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Sports Then and Now



The Evolution and Legacy of Randy Smith, Buffalo’s Brave 3

Posted on October 04, 2009 by John Wingspread Howell

Buffalo: Home of the Braves captures the interesting history of professional basketball in Buffalo.

Buffalo: Home of the Braves captures the interesting history of professional basketball in Buffalo.

Note: Randy Smith, perhaps the least known NBA superstar, died unexpectedly recently, at age 60.

I believe nothing happens by accident. There is synergy in our actions and events beyond our understanding occurring all the time.

I believe it is not by accident that Tim and Chris Wendel’s book, Buffalo, Home of The Braves was released less than a week before one of its prime subjects, Randy Smith, saddened us all by leaving this world in the prime of his post-NBA life.

The Wendel brothers’ book is a gold mine of interviews with players and Hall-of-Fame coach Dr. Jack Ramsay. One of the key themes of the work is the unlikely ascent of Smith from local Division II basketball star to world-class All-Star MVP.

The book describes Smith’s unassuming beginnings:

At first glance, it was easy to underestimate Smith. Despite his athletic ability, he was so soft-spoken that his manner often bordered upon the laconic. Even though he was considered the greatest athlete in Buffalo State history, the school wasn’t a stop with many scouts. In fact, Smith won national honors for his soccer ability rather than his basketball play..During his senior year at Buffalo State, Smith didn’t show as well as in his junior year. Most of his scores came on drives to the basket, which most scouts didn’t think would happen with any regularity in either professional league—the NBA or the rival ABA…most scouts felt Smith lacked a dependable jump shot.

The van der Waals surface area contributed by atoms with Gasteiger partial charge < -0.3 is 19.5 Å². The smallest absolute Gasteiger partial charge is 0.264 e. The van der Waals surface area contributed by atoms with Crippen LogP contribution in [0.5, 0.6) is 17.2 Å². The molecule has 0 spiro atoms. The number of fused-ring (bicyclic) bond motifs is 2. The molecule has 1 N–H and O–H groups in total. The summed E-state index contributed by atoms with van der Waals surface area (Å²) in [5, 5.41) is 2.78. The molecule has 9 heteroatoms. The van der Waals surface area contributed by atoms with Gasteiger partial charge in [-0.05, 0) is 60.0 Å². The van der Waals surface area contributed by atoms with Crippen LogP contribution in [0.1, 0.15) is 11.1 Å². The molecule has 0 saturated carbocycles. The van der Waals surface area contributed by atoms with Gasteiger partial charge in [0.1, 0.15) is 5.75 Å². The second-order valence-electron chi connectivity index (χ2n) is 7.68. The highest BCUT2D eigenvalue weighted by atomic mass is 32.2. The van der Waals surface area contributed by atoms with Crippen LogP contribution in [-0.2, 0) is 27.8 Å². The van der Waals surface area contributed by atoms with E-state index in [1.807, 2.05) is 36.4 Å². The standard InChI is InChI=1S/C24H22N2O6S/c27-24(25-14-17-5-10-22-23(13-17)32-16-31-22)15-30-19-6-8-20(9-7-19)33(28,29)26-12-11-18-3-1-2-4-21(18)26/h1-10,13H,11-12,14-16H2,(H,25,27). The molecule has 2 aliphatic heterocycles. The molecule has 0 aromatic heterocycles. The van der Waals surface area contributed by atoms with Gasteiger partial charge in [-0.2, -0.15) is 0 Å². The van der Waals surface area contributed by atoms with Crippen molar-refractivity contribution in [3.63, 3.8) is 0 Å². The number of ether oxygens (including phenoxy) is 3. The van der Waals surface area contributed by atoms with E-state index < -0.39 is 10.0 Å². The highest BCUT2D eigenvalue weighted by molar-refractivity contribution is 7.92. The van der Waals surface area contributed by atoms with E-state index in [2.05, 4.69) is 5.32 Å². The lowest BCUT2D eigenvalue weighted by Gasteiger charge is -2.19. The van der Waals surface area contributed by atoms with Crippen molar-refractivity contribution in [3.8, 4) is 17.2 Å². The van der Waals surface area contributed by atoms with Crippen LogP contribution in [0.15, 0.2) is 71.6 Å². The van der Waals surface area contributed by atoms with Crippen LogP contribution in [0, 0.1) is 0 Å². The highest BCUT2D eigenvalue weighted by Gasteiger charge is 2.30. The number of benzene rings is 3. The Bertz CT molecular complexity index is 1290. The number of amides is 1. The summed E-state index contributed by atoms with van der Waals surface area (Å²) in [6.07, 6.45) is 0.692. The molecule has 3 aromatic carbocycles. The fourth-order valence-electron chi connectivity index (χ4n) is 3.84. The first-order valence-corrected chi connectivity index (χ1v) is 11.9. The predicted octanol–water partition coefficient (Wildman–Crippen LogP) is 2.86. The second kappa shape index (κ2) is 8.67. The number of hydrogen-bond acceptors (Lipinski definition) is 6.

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    • Bill Freehan: Michigan Man
      May 12, 2018 | 6:21 pm

      The Sports Then and Now Vintage Athlete of the Month was an 11-time American League All-Star at one of the most demanding positions in baseball, yet outside of Detroit his exploits have been largely forgotten.

      For more than a decade, Bill Freehan was the rock behind home plate for the Detroit Tigers. In addition to earning All-Star honors 10 straight years and 11 times overall, Freehan was a five-time Gold Glove winner and in 1968 finished second in the American League in the MVP voting.

      A true “Michigan Man”, Freehan played his entire sports career representing teams from Michigan.

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